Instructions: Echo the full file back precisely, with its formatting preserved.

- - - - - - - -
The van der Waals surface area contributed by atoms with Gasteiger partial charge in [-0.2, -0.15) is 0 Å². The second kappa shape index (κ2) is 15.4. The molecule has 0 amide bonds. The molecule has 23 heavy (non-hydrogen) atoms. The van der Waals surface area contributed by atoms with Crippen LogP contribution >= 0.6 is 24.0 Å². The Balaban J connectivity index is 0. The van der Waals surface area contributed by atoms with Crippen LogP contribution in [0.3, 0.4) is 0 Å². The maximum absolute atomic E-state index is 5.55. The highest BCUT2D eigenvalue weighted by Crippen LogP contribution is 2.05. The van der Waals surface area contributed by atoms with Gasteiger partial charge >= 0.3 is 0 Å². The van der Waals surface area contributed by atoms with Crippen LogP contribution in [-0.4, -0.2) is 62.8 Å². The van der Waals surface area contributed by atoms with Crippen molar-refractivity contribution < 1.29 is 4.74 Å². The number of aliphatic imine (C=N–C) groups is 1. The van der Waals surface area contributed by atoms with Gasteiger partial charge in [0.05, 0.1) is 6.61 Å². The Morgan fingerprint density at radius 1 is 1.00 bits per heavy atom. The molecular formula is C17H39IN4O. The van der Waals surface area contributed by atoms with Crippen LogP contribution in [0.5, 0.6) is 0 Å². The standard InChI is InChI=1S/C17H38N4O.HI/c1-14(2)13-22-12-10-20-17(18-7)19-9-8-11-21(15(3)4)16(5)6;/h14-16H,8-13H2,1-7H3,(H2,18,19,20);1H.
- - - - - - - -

The van der Waals surface area contributed by atoms with Gasteiger partial charge in [-0.2, -0.15) is 0 Å². The second kappa shape index (κ2) is 15.4. The molecule has 0 amide bonds. The molecule has 23 heavy (non-hydrogen) atoms. The van der Waals surface area contributed by atoms with Crippen LogP contribution >= 0.6 is 24.0 Å². The Balaban J connectivity index is 0. The van der Waals surface area contributed by atoms with Crippen LogP contribution in [0.3, 0.4) is 0 Å². The maximum absolute atomic E-state index is 5.55. The highest BCUT2D eigenvalue weighted by Crippen LogP contribution is 2.05. The van der Waals surface area contributed by atoms with Gasteiger partial charge >= 0.3 is 0 Å². The van der Waals surface area contributed by atoms with Crippen LogP contribution in [-0.4, -0.2) is 62.8 Å². The van der Waals surface area contributed by atoms with Crippen molar-refractivity contribution < 1.29 is 4.74 Å². The number of aliphatic imine (C=N–C) groups is 1. The van der Waals surface area contributed by atoms with Gasteiger partial charge in [0.05, 0.1) is 6.61 Å². The Morgan fingerprint density at radius 1 is 1.00 bits per heavy atom. The molecular formula is C17H39IN4O. The van der Waals surface area contributed by atoms with Crippen LogP contribution in [0.5, 0.6) is 0 Å². The standard InChI is InChI=1S/C17H38N4O.HI/c1-14(2)13-22-12-10-20-17(18-7)19-9-8-11-21(15(3)4)16(5)6;/h14-16H,8-13H2,1-7H3,(H2,18,19,20);1H.